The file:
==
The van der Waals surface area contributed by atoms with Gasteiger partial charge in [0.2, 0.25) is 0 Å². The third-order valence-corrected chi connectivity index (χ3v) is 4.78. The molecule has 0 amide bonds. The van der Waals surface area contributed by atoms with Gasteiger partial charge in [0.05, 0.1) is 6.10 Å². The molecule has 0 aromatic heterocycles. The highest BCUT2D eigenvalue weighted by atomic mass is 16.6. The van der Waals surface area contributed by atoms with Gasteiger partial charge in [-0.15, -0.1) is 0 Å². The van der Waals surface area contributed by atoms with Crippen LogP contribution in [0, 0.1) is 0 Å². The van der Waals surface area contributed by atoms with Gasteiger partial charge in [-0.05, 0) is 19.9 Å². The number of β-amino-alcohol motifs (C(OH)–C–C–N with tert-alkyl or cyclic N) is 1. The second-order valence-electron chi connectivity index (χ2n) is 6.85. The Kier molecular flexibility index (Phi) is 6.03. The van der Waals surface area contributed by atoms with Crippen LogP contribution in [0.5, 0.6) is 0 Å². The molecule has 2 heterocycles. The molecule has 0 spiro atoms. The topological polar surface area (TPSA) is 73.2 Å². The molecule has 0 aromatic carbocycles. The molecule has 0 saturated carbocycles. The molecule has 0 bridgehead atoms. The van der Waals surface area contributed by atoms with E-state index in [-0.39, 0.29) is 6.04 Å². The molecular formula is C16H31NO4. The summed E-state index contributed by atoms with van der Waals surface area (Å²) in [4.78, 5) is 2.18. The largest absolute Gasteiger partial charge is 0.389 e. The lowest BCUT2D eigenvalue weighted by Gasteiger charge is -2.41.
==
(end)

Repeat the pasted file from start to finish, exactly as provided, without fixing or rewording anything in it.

The van der Waals surface area contributed by atoms with Gasteiger partial charge in [0.2, 0.25) is 0 Å². The third-order valence-corrected chi connectivity index (χ3v) is 4.78. The molecule has 0 amide bonds. The van der Waals surface area contributed by atoms with Gasteiger partial charge in [0.05, 0.1) is 6.10 Å². The molecule has 0 aromatic heterocycles. The highest BCUT2D eigenvalue weighted by atomic mass is 16.6. The van der Waals surface area contributed by atoms with Gasteiger partial charge in [-0.15, -0.1) is 0 Å². The van der Waals surface area contributed by atoms with Crippen LogP contribution in [0, 0.1) is 0 Å². The van der Waals surface area contributed by atoms with Gasteiger partial charge in [-0.05, 0) is 19.9 Å². The number of β-amino-alcohol motifs (C(OH)–C–C–N with tert-alkyl or cyclic N) is 1. The second-order valence-electron chi connectivity index (χ2n) is 6.85. The Kier molecular flexibility index (Phi) is 6.03. The van der Waals surface area contributed by atoms with Crippen LogP contribution in [0.5, 0.6) is 0 Å². The molecule has 2 heterocycles. The molecule has 0 spiro atoms. The topological polar surface area (TPSA) is 73.2 Å². The molecule has 0 aromatic carbocycles. The molecule has 0 saturated carbocycles. The molecule has 0 bridgehead atoms. The van der Waals surface area contributed by atoms with E-state index in [-0.39, 0.29) is 6.04 Å². The molecular formula is C16H31NO4. The summed E-state index contributed by atoms with van der Waals surface area (Å²) in [4.78, 5) is 2.18. The largest absolute Gasteiger partial charge is 0.389 e. The lowest BCUT2D eigenvalue weighted by Gasteiger charge is -2.41.